• Tidskriftsartikel (refereegranskat)abstract
    • Objective: We assessed associations between physical activity and lung function, and its decline, in the prospective population-based European Community Respiratory Health Survey cohort. Methods: FEV1 and FVC were measured in 3912 participants at 27-57 years and 39-67 years (mean time between examinations= 11.1 years). Physical activity frequency and duration were assessed using questionnaires and used to identify active individuals (physical activity >= 2 times and >= 1 hour per week) at each examination. Adjusted mixed linear regression models assessed associations of regular physical activity with FEV1 and FVC. Results: Physical activity frequency and duration increased over the study period. In adjusted models, active individuals at the first examination had higher FEV1 (43.6 mL (95% CI 12.0 to 75.1)) and FVC (53.9 mL (95% CI 17.8 to 89.9)) at both examinations than their non-active counterparts. These associations appeared restricted to current smokers. In the whole population, FEV1 and FVC were higher among those who changed from inactive to active during the follow-up (38.0 mL (95% CI 15.8 to 60.3) and 54.2 mL (95% CI 25.1 to 83.3), respectively) and who were consistently active, compared with those consistently non-active. No associations were found for lung function decline. Conclusion: Leisure-time vigorous physical activity was associated with higher FEV1 and FVC over a 10-year period among current smokers, but not with FEV1 and FVC decline.
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25.
  • Fuertes, Elaine, et al. (författare)
  • The role of C-reactive protein levels on the association of physical activity with lung function in adults
  • 2019
  • Ingår i: PLOS ONE. - 1932-6203. ; 14:9
  • Tidskriftsartikel (refereegranskat)abstract
    • OBJECTIVE: Regular physical activity may be associated with improved lung function via reduced systemic inflammation, although studies exploring this mechanism are rare. We evaluated the role of C-reactive protein in blood, which is a common marker of systemic inflammation, on the association of physical activity with forced expiratory volume in one second and forced vital capacity.METHODS: Cross-sectional data on spirometry, C-reactive protein levels and self-reported physical activity (yes/no; ≥2 times and ≥1hr per week of vigorous physical activity) were available in the European Community Respiratory Health Survey (N = 2347 adults, 49.3% male, 28-56 years-old). A subsample was also assessed 10 years later using the International Physical Activity Questionnaire, and tertiles of Metabolic Equivalent of Task-minutes per week spent in vigorous, moderate and walking activities were calculated (N = 671, 49.6% male, 40-67 years-old). Adjusted cross-sectional mixed linear regression models and the "mediate" package in "R" were used to assess the presence of mediation.RESULTS: Despite positive significant associations between nearly all physical activity metrics with forced expiratory volume in one second and forced vital capacity, there was no evidence that C-reactive protein levels played a role. An influence of C-reactive protein levels was only apparent in the smaller subsample when comparing the medium to low tertiles of moderate activity (mean difference [95% CIs]: 21.1ml [5.2, 41.9] for forced expiratory volume in one second and 17.3ml [2.6, 38.0] for forced vital capacity).CONCLUSIONS: In a population of adults, we found no consistent evidence that the association of physical activity with forced expiratory volume in one second or forced vital capacity is influenced by the level of C-reactive protein in blood.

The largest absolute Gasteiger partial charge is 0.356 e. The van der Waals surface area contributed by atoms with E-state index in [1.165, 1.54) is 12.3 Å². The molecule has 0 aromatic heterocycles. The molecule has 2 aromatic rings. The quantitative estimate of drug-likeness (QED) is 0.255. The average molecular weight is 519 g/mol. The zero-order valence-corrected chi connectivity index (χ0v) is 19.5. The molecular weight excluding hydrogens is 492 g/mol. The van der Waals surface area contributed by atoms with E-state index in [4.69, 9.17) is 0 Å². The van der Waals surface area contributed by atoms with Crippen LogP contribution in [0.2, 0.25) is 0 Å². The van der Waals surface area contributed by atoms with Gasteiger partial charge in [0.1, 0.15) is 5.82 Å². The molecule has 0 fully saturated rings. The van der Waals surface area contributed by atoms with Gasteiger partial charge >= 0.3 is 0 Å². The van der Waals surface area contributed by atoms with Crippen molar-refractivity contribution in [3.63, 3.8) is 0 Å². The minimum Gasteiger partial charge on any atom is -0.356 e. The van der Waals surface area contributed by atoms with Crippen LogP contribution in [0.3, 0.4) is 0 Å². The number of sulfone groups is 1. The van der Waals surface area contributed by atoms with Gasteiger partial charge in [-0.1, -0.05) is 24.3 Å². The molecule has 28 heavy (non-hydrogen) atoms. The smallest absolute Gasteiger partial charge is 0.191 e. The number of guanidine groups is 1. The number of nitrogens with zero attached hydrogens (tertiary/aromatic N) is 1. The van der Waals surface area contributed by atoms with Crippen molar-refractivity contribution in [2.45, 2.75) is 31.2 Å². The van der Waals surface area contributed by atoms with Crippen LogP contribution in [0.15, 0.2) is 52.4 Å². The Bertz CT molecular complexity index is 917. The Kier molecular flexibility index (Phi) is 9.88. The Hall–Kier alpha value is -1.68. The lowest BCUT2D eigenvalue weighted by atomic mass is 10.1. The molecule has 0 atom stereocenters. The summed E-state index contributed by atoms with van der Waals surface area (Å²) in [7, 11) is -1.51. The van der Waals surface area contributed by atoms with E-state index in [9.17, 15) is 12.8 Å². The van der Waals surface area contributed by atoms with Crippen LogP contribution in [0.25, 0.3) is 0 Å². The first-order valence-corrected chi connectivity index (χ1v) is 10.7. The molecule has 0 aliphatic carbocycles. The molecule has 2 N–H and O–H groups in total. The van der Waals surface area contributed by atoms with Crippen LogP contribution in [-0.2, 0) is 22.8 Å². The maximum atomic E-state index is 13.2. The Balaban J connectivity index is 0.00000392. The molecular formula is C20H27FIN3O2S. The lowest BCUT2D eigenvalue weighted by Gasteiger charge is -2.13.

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26.
  • Guerra, Stefano, et al. (författare)
  • Health-related quality of life and risk factors associated with spirometric restriction
  • 2017
  • Ingår i: European Respiratory Journal. - : The European Respiratory Society. - 0903-1936 .- 1399-3003. ; 49:5
  • Tidskriftsartikel (refereegranskat)abstract
    • The restrictive spirometric pattern is associated with a substantial morbidity and mortality burden. We sought to determine to what extent spirometric restriction is associated with impaired quality of life.We used data from two large population-based European cohorts: 6698 European Community Respiratory Health Survey (ECRHS) and 6069 Swiss Cohort Study on Air Pollution and Lung and Heart Diseases in Adults (SAPALDIA) adult participants. The restrictive pattern was defined as forced expiratory volume in 1 s (FEV1)/forced vital capacity (FVC) ≥lower limit of normal (LLN) and FVC 1/FVC In both cohorts, the restrictive pattern was associated with heavy smoking, being underweight or obese and the coexistence of respiratory symptoms. In univariate analyses, compared with the normal group, both the restrictive and obstructive pattern had significant Physical Component Summary deficits (−2.77 and −2.08, respectively, in ECRHS; −3.25 and −2.14, respectively, in SAPALDIA; all p-values <0.001). However, in models adjusted for sex, age, education, body mass index, smoking, comorbidities and respiratory symptoms, only the restrictive pattern remained significantly associated with Physical Component Summary deficits (p=0.004 in ECRHS; p=0.001 in SAPALDIA).The restrictive spirometric pattern is associated with deficits in the physical component of quality of life that are partly independent of the presence of respiratory symptoms.